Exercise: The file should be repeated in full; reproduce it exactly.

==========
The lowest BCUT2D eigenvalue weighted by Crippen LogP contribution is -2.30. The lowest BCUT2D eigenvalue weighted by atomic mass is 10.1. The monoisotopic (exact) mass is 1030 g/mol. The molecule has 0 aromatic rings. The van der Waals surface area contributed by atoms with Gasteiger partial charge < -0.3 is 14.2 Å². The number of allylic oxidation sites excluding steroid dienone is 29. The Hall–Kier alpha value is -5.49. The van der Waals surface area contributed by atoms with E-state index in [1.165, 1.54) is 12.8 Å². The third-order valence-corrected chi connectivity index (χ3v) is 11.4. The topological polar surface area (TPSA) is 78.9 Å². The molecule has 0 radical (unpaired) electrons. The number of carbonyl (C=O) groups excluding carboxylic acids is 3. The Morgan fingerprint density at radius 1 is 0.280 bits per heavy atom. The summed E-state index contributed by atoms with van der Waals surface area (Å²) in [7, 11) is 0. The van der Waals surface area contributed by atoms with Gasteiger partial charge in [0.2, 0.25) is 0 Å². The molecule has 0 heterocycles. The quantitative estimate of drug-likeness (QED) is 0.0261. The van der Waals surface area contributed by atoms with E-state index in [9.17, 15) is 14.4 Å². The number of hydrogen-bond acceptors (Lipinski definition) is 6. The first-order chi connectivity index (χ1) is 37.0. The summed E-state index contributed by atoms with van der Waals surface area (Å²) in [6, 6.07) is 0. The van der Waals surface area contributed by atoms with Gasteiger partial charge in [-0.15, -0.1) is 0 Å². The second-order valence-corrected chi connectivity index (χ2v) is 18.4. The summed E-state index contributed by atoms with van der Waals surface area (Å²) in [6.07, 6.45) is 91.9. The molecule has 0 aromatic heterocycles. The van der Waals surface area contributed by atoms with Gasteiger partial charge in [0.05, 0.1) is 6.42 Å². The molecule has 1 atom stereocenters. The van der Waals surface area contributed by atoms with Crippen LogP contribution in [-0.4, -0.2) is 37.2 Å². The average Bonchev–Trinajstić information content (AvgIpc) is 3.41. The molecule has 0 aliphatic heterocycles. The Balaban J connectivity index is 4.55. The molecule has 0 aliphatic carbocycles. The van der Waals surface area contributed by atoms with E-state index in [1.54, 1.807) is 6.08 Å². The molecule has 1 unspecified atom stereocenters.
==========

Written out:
The lowest BCUT2D eigenvalue weighted by Crippen LogP contribution is -2.30. The lowest BCUT2D eigenvalue weighted by atomic mass is 10.1. The monoisotopic (exact) mass is 1030 g/mol. The molecule has 0 aromatic rings. The van der Waals surface area contributed by atoms with Gasteiger partial charge < -0.3 is 14.2 Å². The number of allylic oxidation sites excluding steroid dienone is 29. The Hall–Kier alpha value is -5.49. The van der Waals surface area contributed by atoms with E-state index in [1.165, 1.54) is 12.8 Å². The third-order valence-corrected chi connectivity index (χ3v) is 11.4. The topological polar surface area (TPSA) is 78.9 Å². The molecule has 0 radical (unpaired) electrons. The number of carbonyl (C=O) groups excluding carboxylic acids is 3. The Morgan fingerprint density at radius 1 is 0.280 bits per heavy atom. The summed E-state index contributed by atoms with van der Waals surface area (Å²) in [7, 11) is 0. The van der Waals surface area contributed by atoms with Gasteiger partial charge in [0.2, 0.25) is 0 Å². The molecule has 0 heterocycles. The quantitative estimate of drug-likeness (QED) is 0.0261. The van der Waals surface area contributed by atoms with E-state index in [9.17, 15) is 14.4 Å². The number of hydrogen-bond acceptors (Lipinski definition) is 6. The first-order chi connectivity index (χ1) is 37.0. The summed E-state index contributed by atoms with van der Waals surface area (Å²) in [6, 6.07) is 0. The van der Waals surface area contributed by atoms with Gasteiger partial charge in [-0.15, -0.1) is 0 Å². The second-order valence-corrected chi connectivity index (χ2v) is 18.4. The summed E-state index contributed by atoms with van der Waals surface area (Å²) in [6.07, 6.45) is 91.9. The molecule has 0 aromatic heterocycles. The van der Waals surface area contributed by atoms with Gasteiger partial charge in [0.05, 0.1) is 6.42 Å². The molecule has 1 atom stereocenters. The van der Waals surface area contributed by atoms with Crippen LogP contribution in [-0.4, -0.2) is 37.2 Å². The average Bonchev–Trinajstić information content (AvgIpc) is 3.41. The molecule has 0 aliphatic heterocycles. The Balaban J connectivity index is 4.55. The molecule has 0 aliphatic carbocycles. The van der Waals surface area contributed by atoms with E-state index in [1.54, 1.807) is 6.08 Å². The molecule has 1 unspecified atom stereocenters.